Like, everybody mocked it, made fun of it. They said, Oh, this is such a bubble purchase. They're so stupid. It endaged through the IPO potentially like, I mean, there were so many aspects to that, where that was a like highly, highly non consensus call that has now been turned into always an obvious buy, right? And the thing about this, the problem is that people who are wrong will not admit they are wrong. The only way to show that you were not like two X writer than somebody, but 10,000 X, writer than somebody else, is an investment where you're 10,000 X writer, 10,000 X more correct. Okay. And by the way, this is very common. Google's toughest searches for a business model or the internet is not going to be a thing. So many articles on the early internet were like this, or of course Bitcoin is going to zero, or COVID-19 is not going to be a thing. These journals are not off by like 50%. You can't just like read their article and like, think you're being sophisticated by discounting it. Their mental model, the world is often off by 10,000 or 100,000 X. Now in fairness, just to just to set a counterpoint, there are some journalists who are incredibly prescient. There are good and bad and ugly within the world of journalism, right? Just to be fair. Sure, sure. But many of them are becoming VCs and angel investors, or going to some stack. Yeah. Yeah. Yeah. A lot of them are defecting because the ecosystem is just full of vitriol. It's like everyone's pissing in the pool. So a lot of people are getting out of the pool. Yeah. Because the thing is, look, what I'm talking about is really I should preface it with the corporate journalists, the one who's employed by a legacy media corporation, right? And that legacy media corporation will, like the Salzburgers company, the New York Times will literally run billboards advertising itself as a truth. Fox will run billboards advertising itself as fair and balanced. The Washington Post will literally equate itself to democracy itself. Now, Facebook doesn't do that. No tech company has the balls to do that, say that you're equivalent to truth or fairness or democracy itself, right? But yet that's a for profit corporation that has the arrogance or the lack of self-awareness or something to come out and say, I determined what is true for the world. I am the paper of record, right? I am the first draft of history. Whoa, you know, like that, that is the monopoly of truth is upstream of the monopoly of violence. The monopoly of truth, you say that WMDs are in rock and then people go and invade. You say that somebody is guilty, you prosecute them in the court of public opinion and they get prosecuted. And so that's a super important power that some privately held media corporations shouldn't have. And so what's happening now, fortunately, is that power is being decentralized. First, in the most important way, which is on-chain truth, cryptographic truth, not argument from authority, but argument from cryptography, not NYT, but BTC. So that power is being taken away. And what's funny is, look, as you know, I'm not the kind of person who thinks white is an insult, but these folks are. And for some rich white nepotists like Salzberger to be determining what is true for the whole world is simply not applicable, one might even say it's quote, white privilege. And so instead, what we should have is something that is a global decentralized network where people of every group, including, of course, white Americans, can participate and determine what is true through a mathematical process that starts figuring out who has what Bitcoin and then it goes to who has what asset and then it goes to who made what assertion. And that's like the ledger of record concept that we talked about before. So there's a root and branch thing where corporate journalism has also lost that they don't understand it. Just like CCP is hard power and BTC is hard money, cryptography is hard truth. And corporate journalism has actually lost control over hard truth. Just give you one example of this from earlier this year. Vitalik Beteran made a large donation to India for COVID. And do you know how people knew that it was real? Look at the blockchain. They looked at the blockchain. That was ground truth. That's really important. Because what is the other thing that you tend to do nowadays? If something is real, let me see if it's on Twitter. Did that guy actually say that? And the thing is that's actually not perfect nowadays because Twitter deplatforms a lot of people. So their record is gone. Or last year, Twitter was hacked if you remember that in Bezos and other people were posting things. So while it's imperfect, in the not too distant future, there's things like D so, there's various kinds of decentralized social networks out there, capsule, all these things that are coming or out there. In the not too distant future, that back end is also on chain. So to show that somebody said something, you won't link to Twitter, you'll link to the crypto Twitter version, the on chain record that shows they posted this or said this. And because it's protected by proof of work or a similar consensus algorithm, you can compute how much money would be required to falsify that. How much computation, how much energy would have to go into falsify that. That is really interesting, right? Because you also have multiple confirmations. It's not just one source. The thing is, I don't care if somebody, if something has a thousand retweets, what I care about is if it has two or three independent confirmations from economically disaligned actors. This is the same as academia, by the way. Everybody's optimizing citations. What you actually want to optimize is independent replication. That's what true science is. It's not peer review. It is physical test. So anyway, this leads to kind of worldview stuff. What am I interested in? So the reason I was interested in, I said, Twitter, Square and Facebook is they're still founder led. Because they're founder led, they're getting into respectively Bitcoin and Web3. Whereas Google, for example, I respect Sundar. It's very hard to run an organization like the one that he does. But with the big exception of AI, we're under DeepMind. Thanks to DeepMind acquisition, Google really hasn't innovated that much. There were some promising things like tried to integrate robotics. That was taken down by scandal. But basically, conceptually, technologically, economically, it was sound to kind of put that all under one roof and actually advance the state of the art of robotics. They had Boston Damix. They acquired all these companies are going to knit them all together. Unfortunately, scandal took that down. They had all these messaging apps. Basically, there's kind of being a drift. They've kind of got too much money and they don't have enough focus or what have you. It's all the same big company stuff. That thing, remember I said before about how, if there's a lot of money within a company, people can do the off-diagonal, they can loot.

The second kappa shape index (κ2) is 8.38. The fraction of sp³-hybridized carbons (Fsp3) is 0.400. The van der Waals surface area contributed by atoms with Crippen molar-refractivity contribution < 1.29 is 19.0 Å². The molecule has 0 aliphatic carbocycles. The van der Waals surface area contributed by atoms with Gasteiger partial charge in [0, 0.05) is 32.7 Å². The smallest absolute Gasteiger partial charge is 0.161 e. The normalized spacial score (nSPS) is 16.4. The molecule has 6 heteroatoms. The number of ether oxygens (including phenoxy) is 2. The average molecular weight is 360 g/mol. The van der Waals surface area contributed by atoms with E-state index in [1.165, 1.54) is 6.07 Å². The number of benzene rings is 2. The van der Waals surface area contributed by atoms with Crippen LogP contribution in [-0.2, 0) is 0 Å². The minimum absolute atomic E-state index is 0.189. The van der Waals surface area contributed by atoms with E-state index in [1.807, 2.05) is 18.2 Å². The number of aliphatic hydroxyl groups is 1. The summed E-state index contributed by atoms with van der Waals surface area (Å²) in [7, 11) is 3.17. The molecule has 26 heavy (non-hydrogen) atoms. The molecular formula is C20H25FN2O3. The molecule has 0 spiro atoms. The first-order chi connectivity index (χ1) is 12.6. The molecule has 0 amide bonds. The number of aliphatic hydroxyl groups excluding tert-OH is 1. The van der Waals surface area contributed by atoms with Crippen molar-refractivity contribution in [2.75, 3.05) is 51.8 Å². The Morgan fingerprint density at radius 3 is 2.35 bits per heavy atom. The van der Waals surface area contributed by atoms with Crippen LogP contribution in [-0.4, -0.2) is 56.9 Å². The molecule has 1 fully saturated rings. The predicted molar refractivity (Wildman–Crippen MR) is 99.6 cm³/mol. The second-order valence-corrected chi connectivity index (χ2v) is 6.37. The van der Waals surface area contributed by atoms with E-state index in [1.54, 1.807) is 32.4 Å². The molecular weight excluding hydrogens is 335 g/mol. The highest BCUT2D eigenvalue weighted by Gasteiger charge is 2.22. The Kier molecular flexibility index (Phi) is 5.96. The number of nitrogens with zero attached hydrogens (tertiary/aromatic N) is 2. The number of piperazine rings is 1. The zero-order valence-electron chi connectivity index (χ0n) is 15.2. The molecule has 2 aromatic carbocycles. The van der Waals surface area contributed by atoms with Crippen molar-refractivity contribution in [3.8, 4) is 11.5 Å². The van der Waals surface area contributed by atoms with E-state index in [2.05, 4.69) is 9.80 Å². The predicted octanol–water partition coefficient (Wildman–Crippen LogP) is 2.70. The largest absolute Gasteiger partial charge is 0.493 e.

Block explorers: the stealth threat to search (04:02:44)